An interesting approach which examines the successes generated with increased attention on Nazi-era taking of art and the antiquities acquisition policies of North American museums. Connecting legal shifts and the shadow they cast on auction houses and museums is an important consideration as we attempt to make informed recommendations about how the law should change.

Questions or Comments? Email me at derek.fincham@gmail.com

Documenting Destruction in Syria from Afar

Since Clemency Coggins criticized the looting of Maya sites in an influential 1969 article, there is a rich tradition of young archaeologists criticizing looting and destruction of sites. PRI continues its excellent reporting of looting in areas in the Middle East by speaking with Emma Cunliffe, an archaeologist who has been tracking the destruction and looting of sites in Syria using facebook feeds and Youtube videos. We don’t just hear anecdotal stories of looting anymore, often times if someone has a phone or suitable camera, we can see video as well.

Every day she goes online, sometimes for a few hours, to monitor the Facebook feeds of local Syrian groups for word about damaged sites. She’ll scroll past horrific photos of dead children till she comes across mention of a new archaeological site that was shelled or plundered. She says it’s incredible just how much you can find out from these posts. “It’s a new world online now,” she says. “The prevalence of social networking sites like Facebook, ease of access to YouTube, and the way that most people’s mobile phones can take video, means that, all those people who are desperate to share information have a real easy way to upload it and make it accessible.” Cunliffe did her Ph.D research on monitoring Syrian archaeological sites with satellite imagery. When fighting turned fierce in Syria, she began to consult imagery much closer to the ground – videos and photos posted by concerned Syrian citizens. Sites were being damaged and also looted.

PRI embedded videos of looting in Syria. This video Cunliffe found shows looting in a necropolis in Northern Syria:

  1. Clemency Coggins, Illicit traffic of Pre-Columbian antiquities, 29 Art J. 94–114 (1969).
  2. Daniel Estrin, Why One Researcher is Documenting the Damage to Syria’s Archaeological Sites PRI’s The World (2012), http://www.theworld.org/2012/12/syria-archaeological-treasures/ (last visited Dec 13, 2012).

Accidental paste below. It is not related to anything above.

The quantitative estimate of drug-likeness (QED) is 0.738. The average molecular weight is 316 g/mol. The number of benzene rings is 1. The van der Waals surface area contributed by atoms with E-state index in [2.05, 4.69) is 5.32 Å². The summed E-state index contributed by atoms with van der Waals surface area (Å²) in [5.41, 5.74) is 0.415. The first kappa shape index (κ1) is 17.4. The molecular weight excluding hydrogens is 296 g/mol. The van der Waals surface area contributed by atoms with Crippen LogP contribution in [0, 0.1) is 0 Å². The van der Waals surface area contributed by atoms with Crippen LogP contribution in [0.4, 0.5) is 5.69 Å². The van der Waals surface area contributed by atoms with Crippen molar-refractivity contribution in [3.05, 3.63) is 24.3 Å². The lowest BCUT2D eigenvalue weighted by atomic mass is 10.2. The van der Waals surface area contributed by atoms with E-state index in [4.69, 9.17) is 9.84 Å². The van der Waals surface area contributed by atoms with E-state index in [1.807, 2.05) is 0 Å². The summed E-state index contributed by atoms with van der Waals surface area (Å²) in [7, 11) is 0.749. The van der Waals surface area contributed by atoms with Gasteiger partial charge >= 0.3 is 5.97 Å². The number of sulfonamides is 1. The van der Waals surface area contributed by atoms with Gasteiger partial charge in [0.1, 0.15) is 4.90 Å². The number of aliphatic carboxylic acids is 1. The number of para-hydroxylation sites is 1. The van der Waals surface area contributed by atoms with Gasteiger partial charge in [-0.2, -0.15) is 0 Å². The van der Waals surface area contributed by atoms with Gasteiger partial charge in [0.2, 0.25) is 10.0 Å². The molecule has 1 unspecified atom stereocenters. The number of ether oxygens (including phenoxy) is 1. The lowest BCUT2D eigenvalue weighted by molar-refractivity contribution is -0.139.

Questions or Comments? Email me at derek.fincham@gmail.com

Is Cultural Heritage a Human Right?

One of the horses from a four-horse chariot group

The Guardian reported over the weekend that Turkey plans to petition the European Court of Human Rights for the return of sculptures from the mausoleum of Helicarnassus, currently held by the British Museum.  Norman Palmer is quoted in the piece, “I have not heard of it [human rights] being used to raise a claim for the specific restitution of particular tangible objects … This would be a novel claim.” That strikes me as exactly right, I’ don’t see a direct human right to specific cultural objects. And my initial reaction is skeptical of attempting to use a rights-based approach for repatriation. One difficulty that this principle will have is in application. How would a court decide what should be repatriated and what should not. Are all objects from a region tied to that people’s human rights? And is this right only related to the original situs of the object. Could Londoners argue that they have a corresponding human right in some of the objects in the British Museum which is created because of the display and care of the objects. Lots of interesting questions, and this will be a legal challenge to follow closely. The Guardian makes sure to note that Turkey has had its own human rights record challenged by the Strasbourg court.

The mausoleum sculptures were first removed from what is now modern Turkey in 1846 by the British ambassador to Constantinople and others were taken in subsequent excavations by archaeologist Charles Thomas Newton.

The piece also notes that the mere act of announcing a challenge will raise questions about the British Museum’s ownership of the sculptures, and will of course cause similar questions to be asked of other bits and pieces of the ancient 7 wonders which are currently held by the British Museum.

  1. Dalya Alberge, Turkey turns to human rights law to reclaim British Museum sculptures the Guardian, http://www.guardian.co.uk/culture/2012/dec/08/turkey-british-museum-sculptures-rights (last visited Dec 10, 2012).
Questions or Comments? Email me at derek.fincham@gmail.com

Salt mines, graffiti and the mysteries of Kansas

The world has 7 wonders. But Kansas has 8. The effort to promote and advertise the beautiful, weird and historic corners of the state was an effort to, I guess, encourage some state pride and promote some prairie tourism. Despite the folksiness, the list is delivered free of irony. Many of the sites are indeed worth seeking out. The list is incomplete though.

Graffiti Train
Imagine 200 of these flashing by 

The periodic accidental graffiti shows are one wonder I would have nominated. The spaniels and I experienced this by accident one humid August morning. Graffiti has started to earn the distinction of esteem. And I guess I’ve started appreciating more as well. But I’m not sure I realized its ability to really have a transformative effect until you are confronted with it in the last place you’d expect—a gravel road in small town Kansas. The French Spaniels didn’t think much of it, and at first I was a little frustrated our little  treated to a free rapid fire show of the stuff. The locals may not think much of their cluttered grain and cattle cars, but for those who think this is an art form, the contrast is a real trip. And who knew our food travels in such style.